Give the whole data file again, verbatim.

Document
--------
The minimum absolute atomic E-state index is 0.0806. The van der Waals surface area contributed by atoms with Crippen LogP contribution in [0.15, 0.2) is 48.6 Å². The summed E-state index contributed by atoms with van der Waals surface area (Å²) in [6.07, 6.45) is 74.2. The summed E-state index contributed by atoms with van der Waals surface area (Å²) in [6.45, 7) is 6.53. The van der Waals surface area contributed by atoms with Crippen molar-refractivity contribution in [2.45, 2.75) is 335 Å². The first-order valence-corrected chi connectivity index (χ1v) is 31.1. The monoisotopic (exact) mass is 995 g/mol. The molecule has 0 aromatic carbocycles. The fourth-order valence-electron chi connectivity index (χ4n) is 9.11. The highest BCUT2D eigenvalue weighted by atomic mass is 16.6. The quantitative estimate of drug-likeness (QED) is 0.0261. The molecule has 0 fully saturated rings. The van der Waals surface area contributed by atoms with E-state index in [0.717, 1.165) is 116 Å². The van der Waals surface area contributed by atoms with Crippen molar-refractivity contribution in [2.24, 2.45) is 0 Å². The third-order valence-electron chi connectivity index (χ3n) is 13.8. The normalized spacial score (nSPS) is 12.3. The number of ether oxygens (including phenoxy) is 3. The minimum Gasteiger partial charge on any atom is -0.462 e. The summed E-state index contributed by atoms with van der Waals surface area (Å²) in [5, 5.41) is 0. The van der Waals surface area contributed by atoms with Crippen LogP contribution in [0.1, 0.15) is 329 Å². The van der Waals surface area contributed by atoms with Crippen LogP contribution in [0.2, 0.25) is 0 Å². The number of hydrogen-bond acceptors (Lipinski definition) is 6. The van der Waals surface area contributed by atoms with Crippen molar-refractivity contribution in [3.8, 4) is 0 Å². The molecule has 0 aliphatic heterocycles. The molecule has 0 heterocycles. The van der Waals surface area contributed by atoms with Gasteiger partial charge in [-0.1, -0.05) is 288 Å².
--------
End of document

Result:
The minimum absolute atomic E-state index is 0.0806. The van der Waals surface area contributed by atoms with Crippen LogP contribution in [0.15, 0.2) is 48.6 Å². The summed E-state index contributed by atoms with van der Waals surface area (Å²) in [6.07, 6.45) is 74.2. The summed E-state index contributed by atoms with van der Waals surface area (Å²) in [6.45, 7) is 6.53. The van der Waals surface area contributed by atoms with Crippen molar-refractivity contribution in [2.45, 2.75) is 335 Å². The first-order valence-corrected chi connectivity index (χ1v) is 31.1. The monoisotopic (exact) mass is 995 g/mol. The molecule has 0 aromatic carbocycles. The fourth-order valence-electron chi connectivity index (χ4n) is 9.11. The highest BCUT2D eigenvalue weighted by atomic mass is 16.6. The quantitative estimate of drug-likeness (QED) is 0.0261. The molecule has 0 fully saturated rings. The van der Waals surface area contributed by atoms with E-state index in [0.717, 1.165) is 116 Å². The van der Waals surface area contributed by atoms with Crippen molar-refractivity contribution in [2.24, 2.45) is 0 Å². The third-order valence-electron chi connectivity index (χ3n) is 13.8. The normalized spacial score (nSPS) is 12.3. The number of ether oxygens (including phenoxy) is 3. The minimum Gasteiger partial charge on any atom is -0.462 e. The summed E-state index contributed by atoms with van der Waals surface area (Å²) in [5, 5.41) is 0. The van der Waals surface area contributed by atoms with Crippen LogP contribution in [0.1, 0.15) is 329 Å². The van der Waals surface area contributed by atoms with Crippen LogP contribution in [0.2, 0.25) is 0 Å². The number of hydrogen-bond acceptors (Lipinski definition) is 6. The van der Waals surface area contributed by atoms with Crippen molar-refractivity contribution in [3.8, 4) is 0 Å². The molecule has 0 aliphatic heterocycles. The molecule has 0 heterocycles. The van der Waals surface area contributed by atoms with Gasteiger partial charge in [-0.1, -0.05) is 288 Å².